By lilith70 20 Comments
I used to sit in awe and just a little bit of jealousy when I was a kid, watching friends play endless rounds of "Pong" on their Ataris. Video games for me were carefully-collected-and-hidden quarters spent in long afternoons of Ms. Pacman, Joust, Tempest, and Galaga. And then we got our first PC, a Texas Instruments 8088 with TWO 5.5-inch floppy drives AND a mouse!
(And, yes, I'm mostly sharing this to assure you that I am Old.)
Fast-forward many years, and I work for Spicy Horse Games, the latest endeavor of our illustrious leader (and my high school buddy), American McGee. I get to see the newest and neatest developments as we unfold the process of creating games, and it's often things that the general public will never lay eyes on. (Sometimes, that's quite a blessing.) What I do, however, is not so much about game development as it is community development. I manage the forum and keep the hint of our works in the public eye... but not just any eye.
I am the SPHORax, I speak for the fans.
More and more, I think game developers are starting to get the idea that the key to their success comes not in "focus groups" (comprised mainly of people who are not in the target demographic) or in "statistical analysis" (trends of what games perform well over what period of time) but more and more in the words of what comes directly from the public, the people who are buying the games themselves - not just those buying the advertising for the games. Why does Madden Sports or Halo titles do so well in the marketplace? Because that's where the advertising dollars are. What would happen if we turned the model upside down and instead started designing games creatively from the feedback we get from the people who are actually playing?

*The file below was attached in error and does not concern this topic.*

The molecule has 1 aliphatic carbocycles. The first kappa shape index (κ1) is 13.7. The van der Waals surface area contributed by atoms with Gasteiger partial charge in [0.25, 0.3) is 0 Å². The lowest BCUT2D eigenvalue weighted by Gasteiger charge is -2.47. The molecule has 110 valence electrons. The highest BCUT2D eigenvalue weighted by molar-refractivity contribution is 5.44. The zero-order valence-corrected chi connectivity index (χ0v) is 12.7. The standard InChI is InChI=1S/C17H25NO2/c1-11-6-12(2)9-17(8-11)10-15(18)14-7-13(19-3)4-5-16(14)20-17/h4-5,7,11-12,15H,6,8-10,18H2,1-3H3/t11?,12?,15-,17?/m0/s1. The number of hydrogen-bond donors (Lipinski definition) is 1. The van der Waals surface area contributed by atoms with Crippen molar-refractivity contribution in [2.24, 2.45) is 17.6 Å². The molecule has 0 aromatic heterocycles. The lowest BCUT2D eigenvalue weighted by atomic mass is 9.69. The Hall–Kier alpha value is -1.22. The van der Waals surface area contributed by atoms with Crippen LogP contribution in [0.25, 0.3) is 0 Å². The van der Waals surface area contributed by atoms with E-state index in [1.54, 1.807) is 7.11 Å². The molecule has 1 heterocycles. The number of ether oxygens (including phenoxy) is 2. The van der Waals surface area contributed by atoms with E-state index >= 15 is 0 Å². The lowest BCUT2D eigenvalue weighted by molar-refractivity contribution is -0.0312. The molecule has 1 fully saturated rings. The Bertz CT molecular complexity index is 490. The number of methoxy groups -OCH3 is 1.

That's where we're going, I think - certainly as a company and ideally as an industry. If you can only buy one game for a year, let's say, what would you want to see it in? Different endings? How much play time? What would be "too much"? How aggressive should it be? How gentle? How many puzzles versus how many shoot-em-ups? How many character options? How important is multi-player? What is appealing about single-character linear stories? What is appealing about sandbox worlds? What stories mean the most to you?
These are the things I explore, both as a community manager and as a sometime writer. What's the point of writing a story that no one else wants to read? I know that we're working hard to keep a finger on the pulse of What Gamers Want, but is this an across-the-board good thing? Where is the line between what we think you'll like, what you specifically ask for, and then something totally new and mind-blowingly amazing?
Chime in. What do you think?